APPALACHIAN REGIONAL REFORESTATION INITIATIVE
CORE AND SCIENCE TEAMS __________________________ FOREST RECLAMATION ADVISORIES __________________________ FORESTRY RECLAMATION APPROACH __________________________
IN THE NEWS __________________________ MINED LAND REFORESTATION CONFERENCES __________________________ PLANTING TREES ON LEGACY MINES __________________________ REFORESTATION AWARDS __________________________ REFORESTATION RESEARCH __________________________ STATE AND PRIVATE NURSERIES __________________________ STATEMENT OF MUTUAL INTENT
Restoring the Appalachians many Coal-Mined Lands to Create Habitat and Protect Imperiled Birds
ARRI and the Appalachian Mountains Joint Venture (AMJV) are partnering up to re-establish habitat on previously mined land to create greater breeding grounds for declining bird species in the Appalachian Region. Using ARRI’s Forestry Reclamation Approach, this collaboration is replanting trees on disturbed sites in heavily populated bird areas to restore the function and form of habitats that existed prior to mining.
Such restoration efforts will benefit many of the AMJV’s priority bird species that use mature forests, early successional habitat, shrublands, and other environments for breeding and foraging. For example, the imperiled Golden-winged Warbler relies heavily on young forests that can be created through efforts such as tree plantings. While a plummeting Cerulean Warbler population will benefit from greater amounts of mature, deciduous forests that this collaboration can re-establish over time on mined lands.
AMJV and partner agencies are identifying the best areas for ARRI to focus reforestation efforts to provide the greatest return on conservation investments. AMJV is also developing bird habitat objectives, providing expertise on habitat needs for priority species, and communicating results and success stories for these projects.
Why: The Appalachian Mountains are a hotspot for extractive energy activity and supply a large amount of coal to the rest of the nation. Once an area has been extracted of all its coal, the resulting reclaimed land is sometimes highly compacted and replanted with aggressive vegetative ground covers - conditions that are detrimental to tree survival and growth. But through reforestation and forest management, forest stands can be re-established on these lands to provide functional habitat for birds and wildlife.
In Addition: By creating habitat for imperiled bird species, this collaboration will enhance other U.S. conservation initiatives. One in particular is the Natural Resource Conservation Service’s Working Lands for Wildlife. This program targets conservation efforts on private rural lands – such as those owned by energy companies - to reverse population declines of seven species including the Golden-winged Warbler. The AMJV and ARRI have worked with partners at the University of Tennessee to already develop management and restoration guidelines for creating Golden-winged Warbler habitat on mined lands.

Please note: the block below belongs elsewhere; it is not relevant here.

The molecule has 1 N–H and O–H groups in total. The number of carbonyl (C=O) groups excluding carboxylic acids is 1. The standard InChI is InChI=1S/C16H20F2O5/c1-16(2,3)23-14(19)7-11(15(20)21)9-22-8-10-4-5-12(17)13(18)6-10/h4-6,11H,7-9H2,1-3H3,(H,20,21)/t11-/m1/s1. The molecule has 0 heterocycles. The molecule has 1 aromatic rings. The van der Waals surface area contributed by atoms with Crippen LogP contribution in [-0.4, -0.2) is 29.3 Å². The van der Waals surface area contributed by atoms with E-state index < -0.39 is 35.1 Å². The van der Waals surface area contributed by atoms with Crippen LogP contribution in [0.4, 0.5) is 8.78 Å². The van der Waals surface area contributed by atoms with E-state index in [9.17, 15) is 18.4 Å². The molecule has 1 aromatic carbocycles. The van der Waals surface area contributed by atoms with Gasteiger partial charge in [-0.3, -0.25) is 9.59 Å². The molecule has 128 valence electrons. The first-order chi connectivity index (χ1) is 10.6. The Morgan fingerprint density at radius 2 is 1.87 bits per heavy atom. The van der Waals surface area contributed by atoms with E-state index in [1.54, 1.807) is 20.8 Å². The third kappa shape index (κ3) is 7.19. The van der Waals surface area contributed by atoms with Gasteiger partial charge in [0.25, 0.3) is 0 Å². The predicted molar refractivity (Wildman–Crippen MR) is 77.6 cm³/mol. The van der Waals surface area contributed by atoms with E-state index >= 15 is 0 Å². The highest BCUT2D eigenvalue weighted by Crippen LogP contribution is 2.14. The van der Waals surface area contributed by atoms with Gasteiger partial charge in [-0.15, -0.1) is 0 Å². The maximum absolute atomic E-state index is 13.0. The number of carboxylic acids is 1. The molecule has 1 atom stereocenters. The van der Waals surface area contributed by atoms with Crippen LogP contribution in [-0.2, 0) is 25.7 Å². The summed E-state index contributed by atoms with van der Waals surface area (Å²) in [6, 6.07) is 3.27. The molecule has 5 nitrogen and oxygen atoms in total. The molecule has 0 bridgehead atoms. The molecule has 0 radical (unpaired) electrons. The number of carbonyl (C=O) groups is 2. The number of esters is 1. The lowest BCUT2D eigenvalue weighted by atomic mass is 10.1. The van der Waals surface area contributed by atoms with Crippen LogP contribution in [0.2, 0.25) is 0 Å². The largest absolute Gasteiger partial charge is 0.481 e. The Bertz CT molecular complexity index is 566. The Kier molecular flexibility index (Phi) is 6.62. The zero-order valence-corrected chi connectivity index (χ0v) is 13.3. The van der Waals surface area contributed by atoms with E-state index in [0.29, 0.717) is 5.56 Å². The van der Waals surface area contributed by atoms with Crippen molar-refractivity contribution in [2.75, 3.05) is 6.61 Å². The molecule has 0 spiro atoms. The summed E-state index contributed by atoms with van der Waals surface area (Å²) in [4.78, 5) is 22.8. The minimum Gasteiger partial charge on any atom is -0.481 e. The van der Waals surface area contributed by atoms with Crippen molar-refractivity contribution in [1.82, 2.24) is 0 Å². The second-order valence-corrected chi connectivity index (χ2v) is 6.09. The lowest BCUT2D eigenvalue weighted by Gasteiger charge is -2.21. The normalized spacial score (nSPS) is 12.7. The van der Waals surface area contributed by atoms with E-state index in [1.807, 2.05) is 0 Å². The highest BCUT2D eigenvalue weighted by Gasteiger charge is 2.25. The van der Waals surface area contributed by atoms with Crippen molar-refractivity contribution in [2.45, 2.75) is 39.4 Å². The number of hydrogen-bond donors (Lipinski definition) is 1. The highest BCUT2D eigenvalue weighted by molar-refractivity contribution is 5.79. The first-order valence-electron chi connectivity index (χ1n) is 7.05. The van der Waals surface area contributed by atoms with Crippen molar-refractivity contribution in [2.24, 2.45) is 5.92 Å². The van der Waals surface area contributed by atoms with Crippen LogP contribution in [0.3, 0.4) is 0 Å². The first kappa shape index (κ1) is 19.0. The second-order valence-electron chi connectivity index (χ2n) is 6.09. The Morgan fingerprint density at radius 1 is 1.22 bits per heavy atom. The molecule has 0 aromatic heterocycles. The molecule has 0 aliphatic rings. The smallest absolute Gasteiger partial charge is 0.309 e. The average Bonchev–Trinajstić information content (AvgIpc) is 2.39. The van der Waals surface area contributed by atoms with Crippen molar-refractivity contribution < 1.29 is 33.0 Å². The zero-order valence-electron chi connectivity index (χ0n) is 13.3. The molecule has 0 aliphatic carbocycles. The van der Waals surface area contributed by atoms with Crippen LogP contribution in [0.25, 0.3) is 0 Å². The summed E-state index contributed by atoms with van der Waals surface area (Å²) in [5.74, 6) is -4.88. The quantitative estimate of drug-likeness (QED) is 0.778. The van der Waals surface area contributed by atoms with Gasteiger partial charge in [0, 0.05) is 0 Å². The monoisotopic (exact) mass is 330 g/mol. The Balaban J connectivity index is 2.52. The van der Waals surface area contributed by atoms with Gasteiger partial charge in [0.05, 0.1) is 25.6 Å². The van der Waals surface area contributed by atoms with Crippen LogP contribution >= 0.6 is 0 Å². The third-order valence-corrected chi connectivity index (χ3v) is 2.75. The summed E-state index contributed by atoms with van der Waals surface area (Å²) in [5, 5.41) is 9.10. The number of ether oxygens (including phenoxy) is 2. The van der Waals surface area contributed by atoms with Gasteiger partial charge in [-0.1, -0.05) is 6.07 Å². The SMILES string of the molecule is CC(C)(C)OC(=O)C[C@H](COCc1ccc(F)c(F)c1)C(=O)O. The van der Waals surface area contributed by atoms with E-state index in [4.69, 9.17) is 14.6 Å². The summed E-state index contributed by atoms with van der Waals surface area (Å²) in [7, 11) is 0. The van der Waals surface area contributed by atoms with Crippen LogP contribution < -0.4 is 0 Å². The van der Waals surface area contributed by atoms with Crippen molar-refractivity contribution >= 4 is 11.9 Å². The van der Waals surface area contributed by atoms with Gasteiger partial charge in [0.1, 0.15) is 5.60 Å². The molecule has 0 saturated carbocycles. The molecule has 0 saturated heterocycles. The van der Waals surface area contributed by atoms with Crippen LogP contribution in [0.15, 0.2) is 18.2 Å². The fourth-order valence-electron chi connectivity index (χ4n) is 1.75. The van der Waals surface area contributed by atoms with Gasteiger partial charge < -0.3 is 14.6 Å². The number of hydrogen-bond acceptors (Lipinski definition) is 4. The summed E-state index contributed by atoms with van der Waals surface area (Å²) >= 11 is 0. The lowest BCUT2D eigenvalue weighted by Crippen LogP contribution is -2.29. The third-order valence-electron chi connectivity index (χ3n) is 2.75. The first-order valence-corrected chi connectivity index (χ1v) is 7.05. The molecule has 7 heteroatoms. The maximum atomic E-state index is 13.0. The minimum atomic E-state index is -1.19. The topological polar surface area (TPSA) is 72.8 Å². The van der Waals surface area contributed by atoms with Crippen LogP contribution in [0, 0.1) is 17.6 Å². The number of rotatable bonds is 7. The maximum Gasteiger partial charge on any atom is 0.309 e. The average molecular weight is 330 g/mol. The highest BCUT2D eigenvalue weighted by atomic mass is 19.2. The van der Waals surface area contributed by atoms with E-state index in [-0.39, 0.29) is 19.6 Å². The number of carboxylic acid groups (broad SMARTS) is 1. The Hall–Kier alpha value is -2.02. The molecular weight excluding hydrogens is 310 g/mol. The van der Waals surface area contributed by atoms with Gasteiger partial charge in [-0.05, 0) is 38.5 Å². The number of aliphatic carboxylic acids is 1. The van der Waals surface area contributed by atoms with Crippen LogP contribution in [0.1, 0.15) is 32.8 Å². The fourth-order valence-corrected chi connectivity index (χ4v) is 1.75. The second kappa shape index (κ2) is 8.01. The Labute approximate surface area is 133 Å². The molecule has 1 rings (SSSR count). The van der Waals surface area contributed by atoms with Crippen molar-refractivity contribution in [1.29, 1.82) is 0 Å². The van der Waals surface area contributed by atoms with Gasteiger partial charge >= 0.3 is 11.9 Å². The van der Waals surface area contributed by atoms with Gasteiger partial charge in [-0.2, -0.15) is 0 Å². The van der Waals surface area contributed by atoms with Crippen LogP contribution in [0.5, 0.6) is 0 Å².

The collaboration is also doing its part in an international effort to protect migratory birds. Many priority birds that breed in the Appalachians winter in portions of Mexico and Central and South America. A leading cause of deforestation in this part of the world is the expansion of coffee farms. Conservation organizations are promoting shade grown coffee as a sustainable alternative to protect forests and the species that are dependent upon them. So whereas coal-mined lands are reforested in the eastern U.S., shade grown coffee farms are being established in Latin America and both initiatives are helping to conserve imperiled birds throughout their range.
How to Participate: We invite the public to visit the AMJV at www.amjv.org to get the latest information on priority bird species, conservation issues, and ongoing projects. Colleagues in the Appalachian bird conservation community can join our mailing list and become a member of our site to contribute news, data, and project information. They can also participate in a data sharing and mapping tool that allows members to effectively document and track habitat work and bird surveys.
For further information visit:
The Appalachian Mountains Joint Venture is a bird-habitat partnership that coordinates action among various partners to design and implement effective conservation projects for imperiled native bird species